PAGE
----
You can find out more about the symposium, including scholarship opportunities here.

tile: NAATSIHWP professional development symposium 24-25 Oct 2023

2023 Oceanic Palliative Care Conference

The 2023 Oceanic Palliative Care Conference (OPCC) is taking place in Sydney between Wednesday 13 September and Friday 15 September. Close to 80 scholarships have been awarded to Aboriginal and Torres Strait Islander health workers, palliative care workers, consumers, and carers in Australia and the Oceanic region to attend the conference. The scholarships cover registration costs and travel from as far away as Broome, Katherine, northeast Arnhem Land, PNG and Samoa.

Palliative Care Australia CEO Camilla Rowland said the cost of participating is often a barrier “and our hope is that these scholarships enable important voices to be heard and experiences to be shared. OPCC represents a critical learning and development opportunity, and we want that to influence and grow the care people receive – wherever they are.”

The theme for OPCC 2023 is ‘With the end in mind; shaping stronger health systems, delivering quality palliative care.’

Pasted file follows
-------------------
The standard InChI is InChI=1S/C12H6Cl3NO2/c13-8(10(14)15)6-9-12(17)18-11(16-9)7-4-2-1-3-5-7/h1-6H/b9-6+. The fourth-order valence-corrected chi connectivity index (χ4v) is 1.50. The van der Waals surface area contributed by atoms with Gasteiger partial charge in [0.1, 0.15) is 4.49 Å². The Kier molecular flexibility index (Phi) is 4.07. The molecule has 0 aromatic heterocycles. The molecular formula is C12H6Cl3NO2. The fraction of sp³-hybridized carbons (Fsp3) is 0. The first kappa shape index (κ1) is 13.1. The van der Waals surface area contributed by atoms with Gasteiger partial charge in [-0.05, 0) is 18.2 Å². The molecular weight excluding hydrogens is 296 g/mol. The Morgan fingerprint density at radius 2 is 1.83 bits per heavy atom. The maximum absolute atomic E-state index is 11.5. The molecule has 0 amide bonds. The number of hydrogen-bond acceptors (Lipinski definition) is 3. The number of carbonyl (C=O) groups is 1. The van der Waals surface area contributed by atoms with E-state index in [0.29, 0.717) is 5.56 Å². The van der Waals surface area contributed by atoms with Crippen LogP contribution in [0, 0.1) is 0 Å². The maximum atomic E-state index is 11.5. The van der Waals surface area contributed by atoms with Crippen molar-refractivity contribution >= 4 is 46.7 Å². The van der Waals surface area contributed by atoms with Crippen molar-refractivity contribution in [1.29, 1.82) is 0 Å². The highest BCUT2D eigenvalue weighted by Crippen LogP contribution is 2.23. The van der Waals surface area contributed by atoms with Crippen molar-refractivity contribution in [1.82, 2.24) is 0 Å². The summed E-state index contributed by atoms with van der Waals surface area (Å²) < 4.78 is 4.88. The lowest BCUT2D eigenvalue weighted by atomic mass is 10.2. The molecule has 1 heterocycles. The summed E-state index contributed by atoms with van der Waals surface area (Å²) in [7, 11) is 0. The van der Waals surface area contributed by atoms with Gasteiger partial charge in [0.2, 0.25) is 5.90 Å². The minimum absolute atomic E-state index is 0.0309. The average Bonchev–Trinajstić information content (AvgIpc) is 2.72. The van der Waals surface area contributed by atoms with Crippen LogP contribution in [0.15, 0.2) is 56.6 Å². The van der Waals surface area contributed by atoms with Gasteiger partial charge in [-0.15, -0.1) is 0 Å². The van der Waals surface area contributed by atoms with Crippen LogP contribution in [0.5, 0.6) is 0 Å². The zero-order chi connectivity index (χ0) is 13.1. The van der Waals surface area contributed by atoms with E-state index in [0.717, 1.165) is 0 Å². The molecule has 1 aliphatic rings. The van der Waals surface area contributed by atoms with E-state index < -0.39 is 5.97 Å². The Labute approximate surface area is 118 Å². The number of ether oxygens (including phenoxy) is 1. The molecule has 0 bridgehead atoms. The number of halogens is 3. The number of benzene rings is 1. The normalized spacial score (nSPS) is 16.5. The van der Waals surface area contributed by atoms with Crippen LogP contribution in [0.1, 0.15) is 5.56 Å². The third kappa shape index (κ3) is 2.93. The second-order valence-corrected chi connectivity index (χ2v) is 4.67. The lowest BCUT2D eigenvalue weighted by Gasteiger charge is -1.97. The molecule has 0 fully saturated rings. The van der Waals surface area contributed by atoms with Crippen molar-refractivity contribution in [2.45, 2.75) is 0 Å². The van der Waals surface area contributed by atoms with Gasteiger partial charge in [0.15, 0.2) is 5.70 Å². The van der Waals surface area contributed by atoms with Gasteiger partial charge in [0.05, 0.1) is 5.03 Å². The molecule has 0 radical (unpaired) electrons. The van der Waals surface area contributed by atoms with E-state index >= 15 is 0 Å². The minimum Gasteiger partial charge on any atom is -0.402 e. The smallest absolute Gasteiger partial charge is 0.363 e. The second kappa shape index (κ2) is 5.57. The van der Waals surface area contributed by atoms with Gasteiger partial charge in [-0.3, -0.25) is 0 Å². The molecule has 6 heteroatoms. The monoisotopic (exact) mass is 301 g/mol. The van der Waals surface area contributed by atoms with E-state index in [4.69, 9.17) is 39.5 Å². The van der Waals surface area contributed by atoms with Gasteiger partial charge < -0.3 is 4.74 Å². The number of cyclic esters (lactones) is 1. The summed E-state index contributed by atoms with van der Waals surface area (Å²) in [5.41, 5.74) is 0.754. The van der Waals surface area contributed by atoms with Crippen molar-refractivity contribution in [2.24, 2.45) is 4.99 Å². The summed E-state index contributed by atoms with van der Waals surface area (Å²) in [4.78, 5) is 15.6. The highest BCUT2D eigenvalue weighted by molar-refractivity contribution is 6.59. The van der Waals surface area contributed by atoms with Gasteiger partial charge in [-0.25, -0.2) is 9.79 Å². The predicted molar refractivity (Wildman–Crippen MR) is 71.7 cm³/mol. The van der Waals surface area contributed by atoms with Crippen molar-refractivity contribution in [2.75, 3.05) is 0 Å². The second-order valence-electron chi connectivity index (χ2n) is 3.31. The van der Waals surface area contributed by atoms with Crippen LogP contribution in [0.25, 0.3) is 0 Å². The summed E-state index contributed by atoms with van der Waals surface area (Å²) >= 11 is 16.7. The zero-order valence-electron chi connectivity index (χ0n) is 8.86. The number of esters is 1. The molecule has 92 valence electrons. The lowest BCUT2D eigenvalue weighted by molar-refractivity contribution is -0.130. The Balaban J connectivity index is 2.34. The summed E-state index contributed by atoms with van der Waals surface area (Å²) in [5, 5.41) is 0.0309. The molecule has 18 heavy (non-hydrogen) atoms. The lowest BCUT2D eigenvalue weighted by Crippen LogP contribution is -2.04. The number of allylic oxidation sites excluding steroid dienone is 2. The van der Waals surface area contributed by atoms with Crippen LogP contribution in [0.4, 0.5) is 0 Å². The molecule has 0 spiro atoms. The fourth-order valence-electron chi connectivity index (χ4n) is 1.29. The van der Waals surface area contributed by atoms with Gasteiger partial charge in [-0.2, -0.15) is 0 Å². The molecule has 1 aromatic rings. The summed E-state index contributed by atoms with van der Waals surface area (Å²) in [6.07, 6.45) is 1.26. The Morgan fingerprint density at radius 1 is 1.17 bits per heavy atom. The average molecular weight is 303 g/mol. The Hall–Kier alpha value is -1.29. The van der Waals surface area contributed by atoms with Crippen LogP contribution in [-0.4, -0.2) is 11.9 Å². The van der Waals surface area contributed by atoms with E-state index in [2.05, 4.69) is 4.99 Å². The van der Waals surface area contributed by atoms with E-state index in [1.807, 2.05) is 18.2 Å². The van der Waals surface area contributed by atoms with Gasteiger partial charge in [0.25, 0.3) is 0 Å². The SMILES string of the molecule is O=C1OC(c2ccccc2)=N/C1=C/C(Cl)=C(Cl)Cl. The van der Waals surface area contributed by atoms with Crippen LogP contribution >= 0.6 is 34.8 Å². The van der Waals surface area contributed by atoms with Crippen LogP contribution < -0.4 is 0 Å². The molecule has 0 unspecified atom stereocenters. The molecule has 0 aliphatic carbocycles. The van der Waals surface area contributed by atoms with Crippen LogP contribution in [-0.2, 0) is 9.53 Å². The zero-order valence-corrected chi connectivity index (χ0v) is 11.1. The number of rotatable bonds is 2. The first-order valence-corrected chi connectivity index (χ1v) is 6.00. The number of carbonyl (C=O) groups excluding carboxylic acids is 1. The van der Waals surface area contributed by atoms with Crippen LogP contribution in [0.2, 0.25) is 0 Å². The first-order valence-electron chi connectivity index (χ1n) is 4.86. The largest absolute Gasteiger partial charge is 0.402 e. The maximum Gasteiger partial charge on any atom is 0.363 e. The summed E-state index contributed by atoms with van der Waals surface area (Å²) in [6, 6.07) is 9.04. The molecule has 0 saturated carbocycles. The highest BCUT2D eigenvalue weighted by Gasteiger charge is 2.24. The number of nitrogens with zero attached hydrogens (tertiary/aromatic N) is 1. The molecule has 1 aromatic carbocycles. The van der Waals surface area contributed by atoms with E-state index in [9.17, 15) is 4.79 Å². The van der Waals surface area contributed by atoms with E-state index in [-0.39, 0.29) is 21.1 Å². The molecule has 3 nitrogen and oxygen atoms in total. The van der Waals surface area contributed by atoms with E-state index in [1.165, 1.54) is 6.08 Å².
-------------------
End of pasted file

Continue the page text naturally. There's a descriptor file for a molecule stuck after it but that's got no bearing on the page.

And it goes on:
Find more information about the 2023 Oceanic Palliative Care Conference click here.

tile: 2 images: Oceanic Palliative Care Conference 13-15 Sep 2023 logo & image clip board with title 'palliative care' & stethoscope

Sector Jobs

Sector Jobs – you can see sector job listings on the NACCHO website here.

Advertising Jobs – to advertise a job vacancy click here to go to the NACCHO website current job listings webpage. Scroll down to the bottom of the page to find a Post A Job form. You can complete this form with your job vacancy details – it will then be approved for posting and go live on the NACCHO website.

Key Date – Brain Injury Awareness Week – 21–27 August 2023

During Brain Injury Awareness Week 2023 NACCHO is sharing information about brain injury, in particular how brain injury impacts Aboriginal and Torres Strait Islander people. Brain injury impacts many Indigenous, rural, and remote communities across Australian.

Australia’s Brain Injury Organisation, Synapse, has produced a number of Indigenous factsheets that talk about issues in Aboriginal and Torres Strait Islander communities that may result in a brain injury, or be occurring because of one. The factsheets. available here, include all the most relevant and current information about brain injury and outline what supports are available. The topics covered by the factsheets include:

  • Domestic and Family Violence
  • Drug and Alcohol Abuse
  • Mental Health and Suicide
  • Physical Assault
Yarning Circle for ATSI people with traumatic brain injury

A Yarning Circle developed to bridge the gap for Aboriginal and Torres Strait Islander people with traumatic brain injury. Photo: Edith Cowan University. Image source: NITV Radio website.